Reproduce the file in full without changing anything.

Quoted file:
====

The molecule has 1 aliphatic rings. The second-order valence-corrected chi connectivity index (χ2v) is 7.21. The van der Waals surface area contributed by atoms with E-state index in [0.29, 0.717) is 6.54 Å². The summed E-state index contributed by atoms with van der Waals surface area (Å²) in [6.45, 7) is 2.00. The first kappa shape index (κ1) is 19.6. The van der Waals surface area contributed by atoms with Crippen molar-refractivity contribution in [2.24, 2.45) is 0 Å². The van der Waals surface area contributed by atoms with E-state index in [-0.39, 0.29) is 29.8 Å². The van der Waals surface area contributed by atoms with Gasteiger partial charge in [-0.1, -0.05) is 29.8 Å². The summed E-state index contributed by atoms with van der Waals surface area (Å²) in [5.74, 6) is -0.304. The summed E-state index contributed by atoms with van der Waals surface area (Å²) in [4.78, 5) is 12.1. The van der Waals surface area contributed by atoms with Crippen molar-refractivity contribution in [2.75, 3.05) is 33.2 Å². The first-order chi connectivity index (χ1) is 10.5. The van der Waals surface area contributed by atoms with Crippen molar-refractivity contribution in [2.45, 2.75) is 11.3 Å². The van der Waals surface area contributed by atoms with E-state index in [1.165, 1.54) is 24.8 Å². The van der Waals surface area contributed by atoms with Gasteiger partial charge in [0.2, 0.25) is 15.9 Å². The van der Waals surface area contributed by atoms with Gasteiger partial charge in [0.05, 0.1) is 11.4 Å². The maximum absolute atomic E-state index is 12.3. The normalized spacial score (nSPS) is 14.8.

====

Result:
The molecule has 1 aliphatic rings. The second-order valence-corrected chi connectivity index (χ2v) is 7.21. The van der Waals surface area contributed by atoms with E-state index in [0.29, 0.717) is 6.54 Å². The summed E-state index contributed by atoms with van der Waals surface area (Å²) in [6.45, 7) is 2.00. The first kappa shape index (κ1) is 19.6. The van der Waals surface area contributed by atoms with Crippen molar-refractivity contribution in [2.24, 2.45) is 0 Å². The van der Waals surface area contributed by atoms with E-state index in [-0.39, 0.29) is 29.8 Å². The van der Waals surface area contributed by atoms with Gasteiger partial charge in [-0.1, -0.05) is 29.8 Å². The summed E-state index contributed by atoms with van der Waals surface area (Å²) in [5.74, 6) is -0.304. The summed E-state index contributed by atoms with van der Waals surface area (Å²) in [4.78, 5) is 12.1. The van der Waals surface area contributed by atoms with Crippen molar-refractivity contribution in [2.75, 3.05) is 33.2 Å². The first-order chi connectivity index (χ1) is 10.5. The van der Waals surface area contributed by atoms with Crippen molar-refractivity contribution in [2.45, 2.75) is 11.3 Å². The van der Waals surface area contributed by atoms with E-state index in [1.165, 1.54) is 24.8 Å². The van der Waals surface area contributed by atoms with Gasteiger partial charge in [0.2, 0.25) is 15.9 Å². The van der Waals surface area contributed by atoms with Gasteiger partial charge in [0.05, 0.1) is 11.4 Å². The maximum absolute atomic E-state index is 12.3. The normalized spacial score (nSPS) is 14.8.